Wednesday, June 01, 2005

Shay Healey's Irish Musical

He’s was 62 last month but songwriter-cum- novelist-cum-director-cum-children author-cum-tv presenter (a non-exhaustive list, BTW) Shay Healy doesn’t care who knows -- even if he himself has not totally adjusted. “I feel like a 29 year old boy, which is why I sometimes get a shock when I pass a shop window and realise that ugly old fucker is me…”

As it happens, the multi-hyphenated Healey is slightly more concerned with his latest scheme – his musical, The Wireman – than mere surface appearance right now. Rehearsals are underway for a show that has been in gestation for several years, since he first began researching the story of Irish rural electrification for a tv documentary.

“I was really snagged by the magnitude and the scale of what it was about,” says Healey. “It is a period in our history that hasn’t really been covered, even though it is a rich part of our heritage.”

The effect of the arrival of electric light (though not to rural Ireland) on one Irish boy was, of course, a central image in Seamus Heaney’s 2001 collection, Electric Light. Like the little boy in Heaney’s poem, Healy is concerned with “the journey from darkness into light…electrification is really the metaphor for a lot of things, a journey from backwardness into light. And it's a kind of universal story, because every country went through the same transformation”

The story at the heart of Healy’s musical concerns a young farmer who feels he and his way of life are threatened by the advent of this new-fangled, high-technology. The young farmer was forced by the death of his father “behind the plough” to take over the farm and give up his own ambitions. But now it seems that his hard work tending to the fields was somehow in vain.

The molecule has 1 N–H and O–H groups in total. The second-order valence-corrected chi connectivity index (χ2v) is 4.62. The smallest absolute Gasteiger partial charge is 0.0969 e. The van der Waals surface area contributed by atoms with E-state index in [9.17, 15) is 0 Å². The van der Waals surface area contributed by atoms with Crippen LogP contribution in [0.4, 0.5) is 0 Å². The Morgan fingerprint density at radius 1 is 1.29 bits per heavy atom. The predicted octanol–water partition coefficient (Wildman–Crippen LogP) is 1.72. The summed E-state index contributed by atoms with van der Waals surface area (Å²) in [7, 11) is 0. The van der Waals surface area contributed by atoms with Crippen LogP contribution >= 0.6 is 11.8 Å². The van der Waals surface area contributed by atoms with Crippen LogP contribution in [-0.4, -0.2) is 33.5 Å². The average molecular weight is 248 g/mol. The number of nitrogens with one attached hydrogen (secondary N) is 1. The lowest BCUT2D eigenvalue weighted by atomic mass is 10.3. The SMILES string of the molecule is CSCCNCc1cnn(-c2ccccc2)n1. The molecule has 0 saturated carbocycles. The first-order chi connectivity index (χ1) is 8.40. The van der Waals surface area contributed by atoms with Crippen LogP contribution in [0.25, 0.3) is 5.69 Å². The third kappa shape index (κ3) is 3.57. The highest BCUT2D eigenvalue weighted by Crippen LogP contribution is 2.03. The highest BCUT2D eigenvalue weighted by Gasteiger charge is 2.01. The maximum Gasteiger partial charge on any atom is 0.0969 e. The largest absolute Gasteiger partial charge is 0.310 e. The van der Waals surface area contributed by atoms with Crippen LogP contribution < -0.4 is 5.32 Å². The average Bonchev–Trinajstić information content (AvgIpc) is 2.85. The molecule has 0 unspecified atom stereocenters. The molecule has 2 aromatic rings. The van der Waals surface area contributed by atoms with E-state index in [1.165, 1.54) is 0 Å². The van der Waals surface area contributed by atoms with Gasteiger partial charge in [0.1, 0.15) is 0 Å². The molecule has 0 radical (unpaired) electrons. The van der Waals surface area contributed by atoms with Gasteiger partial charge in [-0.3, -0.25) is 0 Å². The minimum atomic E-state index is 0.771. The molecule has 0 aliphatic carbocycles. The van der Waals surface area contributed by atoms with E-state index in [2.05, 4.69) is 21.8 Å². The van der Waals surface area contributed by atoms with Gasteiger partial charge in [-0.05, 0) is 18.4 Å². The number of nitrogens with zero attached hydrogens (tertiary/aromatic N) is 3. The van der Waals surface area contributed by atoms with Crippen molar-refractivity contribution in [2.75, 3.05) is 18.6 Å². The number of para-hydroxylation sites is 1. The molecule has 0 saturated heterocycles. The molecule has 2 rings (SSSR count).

“There were very mixed feelings about the electricity and the men who brought it to the communities. There were stories of farmers who would have the electricity brought into the farmer yards, but not up to the kitchen.”

For the show, the company had to find a vintage plough. When they finally tracked on down – in Tiperary -- the apparatus arrived with a story very similar to that of the Wireman’s central character. “It turned out that the girl who found the plough, her grandfather had died behind it…” Spooky.

“Yes, I like it when you feel it's all connecting like that,” says Healey, “like it’s getting the full 220…”

Gaiety Theatre, Dublin, April 2005

And finally...

It's Tommy Tiernan
If you thought it just felt like Tommy Tiernan had played in Vicar
Street about 100 times – then you were wrong. Tommy Tiernan has indeed played vicar street 100 times. Or at least he will have it he makes it
on stage on Saturday 14 May. Now, I hope nobody is thinking of
preventing him in any way, from completing his century, are they? Just leave it, right!


Anonymous Anonymous said...

Hi Shay I listened to your interview with Matian Finnucane this morning and I thoutht I should tell you about my recent research inot alternative medicine following the discovery of a growth on my leg which turned out to be malignant melanoma, the worst kind of skin cancer, 6 months ago. I have spent several days and nights on the net and I have decided to embrace a cure offered by Dr Hulda Dlark at You can alos buy her book 'The Cure for All Diseases' on Amaoon or on her site. I would strongly recommend her for your îllness Parkinson's. Ther is also an Irish man, I think his name is Michael O'Connor, who has his own website worte a book about his success in curing MS using amohng other things IV injections of vitamin C, a very NB vitamin See te vitamin C association and Linus Pauling's book.
Best of luck and hope you find a cure; The parmaceutical route, in my view is very short term and dues not deal with the cause, only the symptomw.

Maria (

3:35 PM  
Blogger Dr Hulda Clark said...

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12:13 AM  
Anonymous Dr Hulda Clark said...

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12:15 AM  

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